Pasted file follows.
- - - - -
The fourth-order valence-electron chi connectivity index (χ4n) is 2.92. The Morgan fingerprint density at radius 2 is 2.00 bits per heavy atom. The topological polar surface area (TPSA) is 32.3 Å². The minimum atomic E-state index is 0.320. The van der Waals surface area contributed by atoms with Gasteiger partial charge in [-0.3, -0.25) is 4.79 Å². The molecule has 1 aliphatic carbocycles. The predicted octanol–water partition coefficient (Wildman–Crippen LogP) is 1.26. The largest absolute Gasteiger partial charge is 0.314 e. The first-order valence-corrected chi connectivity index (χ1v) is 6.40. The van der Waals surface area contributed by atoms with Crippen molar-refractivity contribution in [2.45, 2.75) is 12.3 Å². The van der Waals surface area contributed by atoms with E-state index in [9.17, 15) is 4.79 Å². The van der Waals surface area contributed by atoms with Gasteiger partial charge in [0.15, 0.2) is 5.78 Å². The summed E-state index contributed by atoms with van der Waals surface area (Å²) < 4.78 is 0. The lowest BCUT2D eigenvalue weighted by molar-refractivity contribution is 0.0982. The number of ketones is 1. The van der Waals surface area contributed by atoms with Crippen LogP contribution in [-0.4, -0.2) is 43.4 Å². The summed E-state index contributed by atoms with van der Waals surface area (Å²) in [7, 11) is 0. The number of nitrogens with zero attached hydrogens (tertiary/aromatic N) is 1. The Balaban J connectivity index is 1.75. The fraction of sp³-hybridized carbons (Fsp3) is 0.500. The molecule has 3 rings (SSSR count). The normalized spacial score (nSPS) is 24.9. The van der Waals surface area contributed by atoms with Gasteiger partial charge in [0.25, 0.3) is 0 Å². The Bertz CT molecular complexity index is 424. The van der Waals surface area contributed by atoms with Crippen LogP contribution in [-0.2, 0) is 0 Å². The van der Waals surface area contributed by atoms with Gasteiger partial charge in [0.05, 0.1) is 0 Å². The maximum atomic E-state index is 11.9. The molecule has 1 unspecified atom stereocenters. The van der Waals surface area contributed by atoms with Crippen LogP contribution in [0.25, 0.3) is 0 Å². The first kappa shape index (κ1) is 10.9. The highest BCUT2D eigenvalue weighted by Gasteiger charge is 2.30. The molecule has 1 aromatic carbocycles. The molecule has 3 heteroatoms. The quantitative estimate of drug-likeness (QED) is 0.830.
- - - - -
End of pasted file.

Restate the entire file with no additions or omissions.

The fourth-order valence-electron chi connectivity index (χ4n) is 2.92. The Morgan fingerprint density at radius 2 is 2.00 bits per heavy atom. The topological polar surface area (TPSA) is 32.3 Å². The minimum atomic E-state index is 0.320. The van der Waals surface area contributed by atoms with Gasteiger partial charge in [-0.3, -0.25) is 4.79 Å². The molecule has 1 aliphatic carbocycles. The predicted octanol–water partition coefficient (Wildman–Crippen LogP) is 1.26. The largest absolute Gasteiger partial charge is 0.314 e. The first-order valence-corrected chi connectivity index (χ1v) is 6.40. The van der Waals surface area contributed by atoms with Crippen molar-refractivity contribution in [2.45, 2.75) is 12.3 Å². The van der Waals surface area contributed by atoms with E-state index in [9.17, 15) is 4.79 Å². The van der Waals surface area contributed by atoms with Gasteiger partial charge in [0.15, 0.2) is 5.78 Å². The summed E-state index contributed by atoms with van der Waals surface area (Å²) < 4.78 is 0. The lowest BCUT2D eigenvalue weighted by molar-refractivity contribution is 0.0982. The number of ketones is 1. The van der Waals surface area contributed by atoms with Crippen LogP contribution in [-0.4, -0.2) is 43.4 Å². The summed E-state index contributed by atoms with van der Waals surface area (Å²) in [7, 11) is 0. The number of nitrogens with zero attached hydrogens (tertiary/aromatic N) is 1. The Balaban J connectivity index is 1.75. The fraction of sp³-hybridized carbons (Fsp3) is 0.500. The molecule has 3 rings (SSSR count). The normalized spacial score (nSPS) is 24.9. The van der Waals surface area contributed by atoms with Gasteiger partial charge in [0.25, 0.3) is 0 Å². The Bertz CT molecular complexity index is 424. The van der Waals surface area contributed by atoms with Crippen LogP contribution in [-0.2, 0) is 0 Å². The van der Waals surface area contributed by atoms with Gasteiger partial charge in [0.05, 0.1) is 0 Å². The maximum atomic E-state index is 11.9. The molecule has 1 unspecified atom stereocenters. The van der Waals surface area contributed by atoms with Crippen LogP contribution in [0.25, 0.3) is 0 Å². The first kappa shape index (κ1) is 10.9. The highest BCUT2D eigenvalue weighted by Gasteiger charge is 2.30. The molecule has 1 aromatic carbocycles. The molecule has 3 heteroatoms. The quantitative estimate of drug-likeness (QED) is 0.830.